West Virginia Morning: God is a Poet

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‘If that’s what he means,’ says the student to the poetry teacher, ‘why doesn’t he just say it?’ ‘If God is real,’ says the parishioner to the preacher, ‘why doesn’t he simply storm into our lives and convince us?’ The questions are vastly different in scale and relative importance, but their answers are similar. A poem, if it’s a real one, in some fundamental sense means no more and no less than the moment of its singular music and lightning insight; it is its own code to its own absolute and irreducible clarity. A god, if it’s a living one, is not outside of reality but in it, of it, though in ways it takes patience and imagination to perceive. Thus the uses and necessities of metaphor, which can flash us past our plodding resistance and habits into strange new truths. Thus the very practical effects of music, myth, and image, which tease us not out of reality, but deeper and more completely into it.”—Christian Wiman, My Bright Abyss: Meditation of a Modern Believer

This morning I breathe in God’s poetry, stepping “deeper and more completely into” my reality. My boys, my loves, still sleep upstairs and there is nothing more beautiful than a quiet house to oneself. The candle is lit, Bonnie is here with me, and I have been reading—slowly. Such extravagance. A day like today, slowly unfolding, is a reminder that all is holy, each plodding second of it. We mingle in and out of the divine, living poems, breathing masterpieces.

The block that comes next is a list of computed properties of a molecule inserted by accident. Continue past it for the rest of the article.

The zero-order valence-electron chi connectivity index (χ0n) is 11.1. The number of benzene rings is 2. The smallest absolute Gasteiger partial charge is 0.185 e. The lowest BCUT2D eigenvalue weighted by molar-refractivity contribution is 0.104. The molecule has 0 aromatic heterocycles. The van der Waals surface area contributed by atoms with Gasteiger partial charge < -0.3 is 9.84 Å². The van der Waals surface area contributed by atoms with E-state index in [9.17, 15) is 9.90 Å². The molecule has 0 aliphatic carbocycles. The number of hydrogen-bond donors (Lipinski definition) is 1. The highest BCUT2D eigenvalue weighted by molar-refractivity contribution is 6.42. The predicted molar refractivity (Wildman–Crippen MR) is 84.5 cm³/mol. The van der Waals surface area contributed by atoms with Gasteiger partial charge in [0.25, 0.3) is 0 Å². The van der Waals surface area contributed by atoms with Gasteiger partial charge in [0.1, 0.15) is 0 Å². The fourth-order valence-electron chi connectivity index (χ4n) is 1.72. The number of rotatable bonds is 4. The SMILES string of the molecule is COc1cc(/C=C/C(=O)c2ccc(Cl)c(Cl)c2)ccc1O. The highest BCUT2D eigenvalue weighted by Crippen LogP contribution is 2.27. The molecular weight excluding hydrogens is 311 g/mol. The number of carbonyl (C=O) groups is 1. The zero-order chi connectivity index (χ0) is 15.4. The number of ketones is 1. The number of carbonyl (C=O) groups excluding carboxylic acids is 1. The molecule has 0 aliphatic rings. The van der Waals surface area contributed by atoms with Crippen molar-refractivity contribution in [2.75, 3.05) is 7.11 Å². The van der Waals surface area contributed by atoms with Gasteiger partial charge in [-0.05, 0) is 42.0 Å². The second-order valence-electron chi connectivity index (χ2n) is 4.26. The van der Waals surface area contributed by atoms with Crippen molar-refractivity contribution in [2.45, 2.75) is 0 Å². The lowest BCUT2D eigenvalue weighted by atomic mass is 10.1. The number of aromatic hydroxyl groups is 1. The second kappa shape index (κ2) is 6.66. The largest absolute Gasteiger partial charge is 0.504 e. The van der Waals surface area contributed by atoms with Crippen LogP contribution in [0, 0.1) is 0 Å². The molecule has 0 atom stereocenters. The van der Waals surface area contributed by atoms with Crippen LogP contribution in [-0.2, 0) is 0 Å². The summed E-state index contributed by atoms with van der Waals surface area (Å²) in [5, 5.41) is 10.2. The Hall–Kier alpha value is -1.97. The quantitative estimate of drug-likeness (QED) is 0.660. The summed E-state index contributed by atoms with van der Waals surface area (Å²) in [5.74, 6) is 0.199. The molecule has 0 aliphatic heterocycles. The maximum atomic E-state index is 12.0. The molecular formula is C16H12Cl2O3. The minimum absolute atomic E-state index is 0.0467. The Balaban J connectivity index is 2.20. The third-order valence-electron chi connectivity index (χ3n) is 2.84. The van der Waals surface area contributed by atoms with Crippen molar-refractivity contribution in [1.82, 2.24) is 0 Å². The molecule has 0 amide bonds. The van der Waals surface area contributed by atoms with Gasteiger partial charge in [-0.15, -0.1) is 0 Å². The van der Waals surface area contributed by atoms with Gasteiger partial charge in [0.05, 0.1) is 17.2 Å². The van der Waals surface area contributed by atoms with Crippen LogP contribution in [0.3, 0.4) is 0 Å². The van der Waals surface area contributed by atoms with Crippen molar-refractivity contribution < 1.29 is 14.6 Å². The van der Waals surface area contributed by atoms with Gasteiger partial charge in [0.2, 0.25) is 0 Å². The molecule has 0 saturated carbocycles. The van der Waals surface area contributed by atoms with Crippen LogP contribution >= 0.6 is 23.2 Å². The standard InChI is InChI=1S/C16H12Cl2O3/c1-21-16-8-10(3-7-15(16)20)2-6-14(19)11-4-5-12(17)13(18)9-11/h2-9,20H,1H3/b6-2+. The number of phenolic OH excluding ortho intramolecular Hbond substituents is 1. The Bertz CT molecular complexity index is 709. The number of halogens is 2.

Mary Oliver asks, “Tell me, what is it you plan to do with your one wild and precious life?”

I only need answer that question day by day. Minute by minute. One second at a time. To live this way is to fall in love with God over and over again.

Comments

  1. Lynn D. Morrissey says

    WHat a perfect day. I”m alone too but not by choice. I’ve been under the weather. I had so wanted to be in church for our celebration of Advent. But you remind me that I can seek the Poet on my own, right here, right now. My kettle is boiling. I don’t want to keep Him waiting.
    Love you, Laura.

    • says

      I hope you are feeling better, Lynn! I spent some time with you this morning, reading your book slowly. I love how it makes me feel connected to you–like we are having our morning coffee (or tea :)) together. Happy Advent-ing, friend. Yes, indeed, the master Poet is right there with you. Always.

  2. says

    Early morning is when I hear God, The Poet, best. All is quiet but the humming of a few appliances. Thank you for the reminder from Wiman. My heart is in and out, in between flesh and stone, stone and flesh. God waits patiently, and affords me honest breaths of confusion, stubbornness, and tears of sorrow, regret, and self contempt. Yet thankfulness is the iconoclast of breakthrough. God, thank you for those who write on the rolling lines of authenticity, the scenic, often rough terrain of humility, Grace, forgiveness, and love.
    Thank you for Wiman and Boggess, and the miriad of writer who judge us to the living Word.

    • says

      And thank you for Jerry, whose heart is a beautiful, wide expanse. I’m so grateful for the patience and grace of God, who allows me all these myriads of emotion and still waits with the open arms. We enter into Advent carrying so much from the journey. But the stable doesn’t ask for much. Just my heart, just love. Praying a special Advent for you and yours, Jerry.

  3. mary gemmill says

    Laura, your beautiful poetess heart does me good…your words and pictures lift me up into the heavenlies !
    Thanking God for you and for the ministry of your words and pics in my life.
    Many many blessings to you Laura~!
    Mary, New Zealand.

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